The final chapter of the book offers a stunning sociological twist, explaining how any deviation from a biblical flow of authority in the home distorts the neural encoding of God, thereby compromising the efficacy by which the limbic brain converts energy into mass by the “light of self,” i.e., consciousness. This limbic compromise results in the loss of self-esteem throughout the home and the high probability that the family triangle no longer mirrors the Trinity. In other words, when the father’s self-esteem is compromised, the flow of love in the members of a family is equivalently compromised—leading (since children identify primarily with the parent of the same sex) to changes in their sexual identities. Note that this compromise creates a loss of synchrony between our biological and psychological natures—setting the stage for gender confusion. And insofar as low self-esteem is a type of a self-rejection, we have a logical explanation for the alarming increase in autoimmune disease where, given hostility toward one’s self, antibodies are formed against one’s own body—all being caused in the final analysis by a growing disdain for God who resides within us.

In a forthcoming post, the “how-to” of restoring a godly balance to the individual and to the home will be explained. The approach is very effective if one is willing to acknowledge the relevance of Calvary and how for the asking, by faith, the shed blood of Jesus creates in us the righteousness of God and a new heart, the only clear and powerful antidote to self-rejection. All other religions are contrastingly legalistic. This righteousness is, it needs to be said, difficult if not impossible to receive as a gift if one prefers to retain their “reversed” sexual identity. God is love. Therefore only His presence can set someone free from reversal and its root, self-rejection—which can sometimes be at least partially masked by the satisfaction of a gay relationship. Sadly, despite one’s best efforts, these have remaining pockets of deeply repressed destructive emotions and, equivalently, separation from God. A terrible deception that may (only God knows the heart) have implications for one’s salvation.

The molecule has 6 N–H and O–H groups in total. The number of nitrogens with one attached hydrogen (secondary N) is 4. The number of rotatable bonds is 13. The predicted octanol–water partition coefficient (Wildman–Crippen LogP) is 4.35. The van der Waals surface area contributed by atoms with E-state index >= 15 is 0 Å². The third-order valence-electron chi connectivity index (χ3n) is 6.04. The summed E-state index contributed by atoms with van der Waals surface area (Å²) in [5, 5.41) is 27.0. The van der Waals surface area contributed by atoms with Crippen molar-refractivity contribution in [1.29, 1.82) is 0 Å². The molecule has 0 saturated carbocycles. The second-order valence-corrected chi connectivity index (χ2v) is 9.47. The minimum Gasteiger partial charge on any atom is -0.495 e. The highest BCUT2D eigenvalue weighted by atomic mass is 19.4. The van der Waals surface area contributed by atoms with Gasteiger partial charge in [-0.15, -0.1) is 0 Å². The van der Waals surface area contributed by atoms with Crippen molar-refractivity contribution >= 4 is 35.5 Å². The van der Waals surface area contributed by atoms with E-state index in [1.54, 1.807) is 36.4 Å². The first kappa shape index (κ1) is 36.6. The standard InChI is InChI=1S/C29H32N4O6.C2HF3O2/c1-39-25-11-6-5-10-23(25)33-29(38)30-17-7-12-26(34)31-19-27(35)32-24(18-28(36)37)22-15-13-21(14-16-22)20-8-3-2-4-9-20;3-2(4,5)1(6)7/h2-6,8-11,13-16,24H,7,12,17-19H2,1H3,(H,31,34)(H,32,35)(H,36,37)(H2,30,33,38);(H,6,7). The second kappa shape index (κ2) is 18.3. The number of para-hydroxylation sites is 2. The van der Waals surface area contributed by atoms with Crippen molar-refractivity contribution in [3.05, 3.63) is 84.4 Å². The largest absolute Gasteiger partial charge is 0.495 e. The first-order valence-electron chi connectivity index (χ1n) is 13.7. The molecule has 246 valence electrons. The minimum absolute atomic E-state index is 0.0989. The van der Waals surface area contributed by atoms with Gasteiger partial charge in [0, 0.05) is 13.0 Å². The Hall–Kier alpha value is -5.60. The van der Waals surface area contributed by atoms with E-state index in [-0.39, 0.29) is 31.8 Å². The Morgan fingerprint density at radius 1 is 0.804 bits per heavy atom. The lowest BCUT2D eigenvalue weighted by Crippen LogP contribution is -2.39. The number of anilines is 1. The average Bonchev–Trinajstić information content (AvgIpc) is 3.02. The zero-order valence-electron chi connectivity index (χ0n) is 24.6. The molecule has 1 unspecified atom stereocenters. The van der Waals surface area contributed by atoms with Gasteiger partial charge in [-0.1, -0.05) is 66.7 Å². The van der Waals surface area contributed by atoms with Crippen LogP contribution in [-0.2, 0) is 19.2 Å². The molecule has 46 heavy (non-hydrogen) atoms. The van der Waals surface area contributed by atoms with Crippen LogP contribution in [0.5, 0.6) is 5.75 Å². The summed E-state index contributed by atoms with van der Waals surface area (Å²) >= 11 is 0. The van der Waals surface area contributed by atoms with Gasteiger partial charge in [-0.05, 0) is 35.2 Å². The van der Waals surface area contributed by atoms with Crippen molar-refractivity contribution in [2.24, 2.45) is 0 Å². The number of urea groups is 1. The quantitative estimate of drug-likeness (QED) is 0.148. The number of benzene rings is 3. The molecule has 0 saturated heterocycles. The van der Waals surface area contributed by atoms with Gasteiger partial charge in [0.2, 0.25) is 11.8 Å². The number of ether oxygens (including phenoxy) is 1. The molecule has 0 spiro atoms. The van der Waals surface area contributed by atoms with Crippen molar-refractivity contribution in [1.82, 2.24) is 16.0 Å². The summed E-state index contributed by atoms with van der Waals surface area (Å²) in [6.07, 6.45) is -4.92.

But here’s the good news! Nowhere in the Bible is there any reference to “emotions” as such. These negative, destructive emotions are biblically referred to as “demons” or, which is the same, “unclean” or “evil” spirits—something which can be acknowledged only in the absence of a materialistic bias. Because of Calvary—these demons (evil spirits, whatever you want to call them), have no legal hold on a believer and can be cast out. Once the demons are gone, low self-esteem and gender confusion disappear!

We’re getting there; stay tuned!

About Glenn Dudley

GLENN DUDLEY became interested in the mind-body problem as a Pre-Med student at the University of Colorado where he emphasized studies in physics, philosophy, and Judeo-Christian theology. He received his M.D. degree from the University of Colorado in 1969. After a mixed Psychiatry/Medicine internship, he worked for two years at MIT's Neurosciences Research Program -- a think tank whose objective was that of understanding how the hard-wiring of the nervous system mediates thought and emotion. Then, he spent a year in the Department of Psychiatry at Tufts Medical School in Boston reviewing the world's literature on psychological and emotional predispositions to cancer. From 1975 to his retirement in 1998 he practiced primary care medicine.
Comments are closed.